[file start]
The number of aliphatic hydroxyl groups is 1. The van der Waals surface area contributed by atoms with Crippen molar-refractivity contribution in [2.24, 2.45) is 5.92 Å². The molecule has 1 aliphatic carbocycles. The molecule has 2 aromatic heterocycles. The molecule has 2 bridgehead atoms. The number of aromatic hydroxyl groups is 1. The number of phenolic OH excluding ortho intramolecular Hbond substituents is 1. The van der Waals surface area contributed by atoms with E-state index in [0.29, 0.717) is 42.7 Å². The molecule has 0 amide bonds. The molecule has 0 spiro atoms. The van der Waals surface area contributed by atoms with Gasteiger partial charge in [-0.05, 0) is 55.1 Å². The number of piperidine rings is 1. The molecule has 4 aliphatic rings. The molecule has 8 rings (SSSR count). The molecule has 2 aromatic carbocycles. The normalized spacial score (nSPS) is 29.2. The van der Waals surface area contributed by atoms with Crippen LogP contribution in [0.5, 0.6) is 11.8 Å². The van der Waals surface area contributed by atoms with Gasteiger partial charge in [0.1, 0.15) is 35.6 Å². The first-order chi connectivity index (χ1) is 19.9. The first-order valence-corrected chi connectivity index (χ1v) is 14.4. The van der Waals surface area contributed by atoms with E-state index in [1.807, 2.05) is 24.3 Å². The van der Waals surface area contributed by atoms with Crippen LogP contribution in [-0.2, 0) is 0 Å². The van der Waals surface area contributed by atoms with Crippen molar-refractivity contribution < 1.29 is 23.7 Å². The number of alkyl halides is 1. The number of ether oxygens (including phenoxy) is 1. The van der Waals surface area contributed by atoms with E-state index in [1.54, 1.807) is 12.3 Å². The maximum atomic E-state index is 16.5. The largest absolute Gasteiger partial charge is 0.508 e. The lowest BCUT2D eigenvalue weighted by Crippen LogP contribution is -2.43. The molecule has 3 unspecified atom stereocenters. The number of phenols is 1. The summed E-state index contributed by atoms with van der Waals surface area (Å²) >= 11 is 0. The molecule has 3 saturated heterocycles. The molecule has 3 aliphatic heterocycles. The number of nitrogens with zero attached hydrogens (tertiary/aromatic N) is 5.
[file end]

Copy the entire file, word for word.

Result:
The number of aliphatic hydroxyl groups is 1. The van der Waals surface area contributed by atoms with Crippen molar-refractivity contribution in [2.24, 2.45) is 5.92 Å². The molecule has 1 aliphatic carbocycles. The molecule has 2 aromatic heterocycles. The molecule has 2 bridgehead atoms. The number of aromatic hydroxyl groups is 1. The number of phenolic OH excluding ortho intramolecular Hbond substituents is 1. The van der Waals surface area contributed by atoms with E-state index in [0.29, 0.717) is 42.7 Å². The molecule has 0 amide bonds. The molecule has 0 spiro atoms. The van der Waals surface area contributed by atoms with Gasteiger partial charge in [-0.05, 0) is 55.1 Å². The number of piperidine rings is 1. The molecule has 4 aliphatic rings. The molecule has 8 rings (SSSR count). The molecule has 2 aromatic carbocycles. The normalized spacial score (nSPS) is 29.2. The van der Waals surface area contributed by atoms with Crippen LogP contribution in [0.5, 0.6) is 11.8 Å². The van der Waals surface area contributed by atoms with Gasteiger partial charge in [0.1, 0.15) is 35.6 Å². The first-order chi connectivity index (χ1) is 19.9. The first-order valence-corrected chi connectivity index (χ1v) is 14.4. The van der Waals surface area contributed by atoms with E-state index in [1.807, 2.05) is 24.3 Å². The van der Waals surface area contributed by atoms with Crippen LogP contribution in [-0.2, 0) is 0 Å². The van der Waals surface area contributed by atoms with Crippen molar-refractivity contribution < 1.29 is 23.7 Å². The number of alkyl halides is 1. The number of ether oxygens (including phenoxy) is 1. The van der Waals surface area contributed by atoms with E-state index in [1.54, 1.807) is 12.3 Å². The maximum atomic E-state index is 16.5. The largest absolute Gasteiger partial charge is 0.508 e. The lowest BCUT2D eigenvalue weighted by Crippen LogP contribution is -2.43. The molecule has 3 unspecified atom stereocenters. The number of phenols is 1. The summed E-state index contributed by atoms with van der Waals surface area (Å²) >= 11 is 0. The molecule has 3 saturated heterocycles. The molecule has 3 aliphatic heterocycles. The number of nitrogens with zero attached hydrogens (tertiary/aromatic N) is 5.